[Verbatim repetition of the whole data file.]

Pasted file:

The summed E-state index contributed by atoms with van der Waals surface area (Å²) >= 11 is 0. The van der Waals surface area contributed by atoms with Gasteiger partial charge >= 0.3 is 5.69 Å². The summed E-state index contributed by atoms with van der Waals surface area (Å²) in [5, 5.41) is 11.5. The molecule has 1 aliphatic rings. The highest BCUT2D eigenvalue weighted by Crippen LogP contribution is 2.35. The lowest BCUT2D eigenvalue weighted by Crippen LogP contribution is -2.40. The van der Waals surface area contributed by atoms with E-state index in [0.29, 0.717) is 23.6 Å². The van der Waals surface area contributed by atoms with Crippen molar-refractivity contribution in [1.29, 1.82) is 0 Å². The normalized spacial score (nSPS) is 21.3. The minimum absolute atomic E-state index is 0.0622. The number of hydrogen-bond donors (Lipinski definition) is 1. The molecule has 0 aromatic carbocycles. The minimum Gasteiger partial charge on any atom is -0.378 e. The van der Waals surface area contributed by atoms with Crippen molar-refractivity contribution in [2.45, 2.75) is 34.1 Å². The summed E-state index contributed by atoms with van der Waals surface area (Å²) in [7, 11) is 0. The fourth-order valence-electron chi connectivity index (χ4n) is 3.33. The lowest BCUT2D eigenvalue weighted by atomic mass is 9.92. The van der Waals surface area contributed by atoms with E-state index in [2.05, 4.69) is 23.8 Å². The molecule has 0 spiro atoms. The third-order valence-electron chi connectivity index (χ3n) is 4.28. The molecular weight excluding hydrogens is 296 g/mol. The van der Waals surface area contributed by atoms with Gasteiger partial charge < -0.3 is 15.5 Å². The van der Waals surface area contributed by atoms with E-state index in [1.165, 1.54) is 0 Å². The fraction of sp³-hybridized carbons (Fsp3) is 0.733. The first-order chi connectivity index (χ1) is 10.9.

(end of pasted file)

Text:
The summed E-state index contributed by atoms with van der Waals surface area (Å²) >= 11 is 0. The van der Waals surface area contributed by atoms with Gasteiger partial charge >= 0.3 is 5.69 Å². The summed E-state index contributed by atoms with van der Waals surface area (Å²) in [5, 5.41) is 11.5. The molecule has 1 aliphatic rings. The highest BCUT2D eigenvalue weighted by Crippen LogP contribution is 2.35. The lowest BCUT2D eigenvalue weighted by Crippen LogP contribution is -2.40. The van der Waals surface area contributed by atoms with E-state index in [0.29, 0.717) is 23.6 Å². The van der Waals surface area contributed by atoms with Crippen molar-refractivity contribution in [1.29, 1.82) is 0 Å². The normalized spacial score (nSPS) is 21.3. The minimum absolute atomic E-state index is 0.0622. The number of hydrogen-bond donors (Lipinski definition) is 1. The molecule has 0 aromatic carbocycles. The minimum Gasteiger partial charge on any atom is -0.378 e. The van der Waals surface area contributed by atoms with Crippen molar-refractivity contribution in [2.45, 2.75) is 34.1 Å². The summed E-state index contributed by atoms with van der Waals surface area (Å²) in [7, 11) is 0. The fourth-order valence-electron chi connectivity index (χ4n) is 3.33. The lowest BCUT2D eigenvalue weighted by atomic mass is 9.92. The van der Waals surface area contributed by atoms with E-state index in [2.05, 4.69) is 23.8 Å². The molecule has 0 spiro atoms. The third-order valence-electron chi connectivity index (χ3n) is 4.28. The molecular weight excluding hydrogens is 296 g/mol. The van der Waals surface area contributed by atoms with Gasteiger partial charge < -0.3 is 15.5 Å². The van der Waals surface area contributed by atoms with E-state index in [1.165, 1.54) is 0 Å². The fraction of sp³-hybridized carbons (Fsp3) is 0.733. The first-order chi connectivity index (χ1) is 10.9.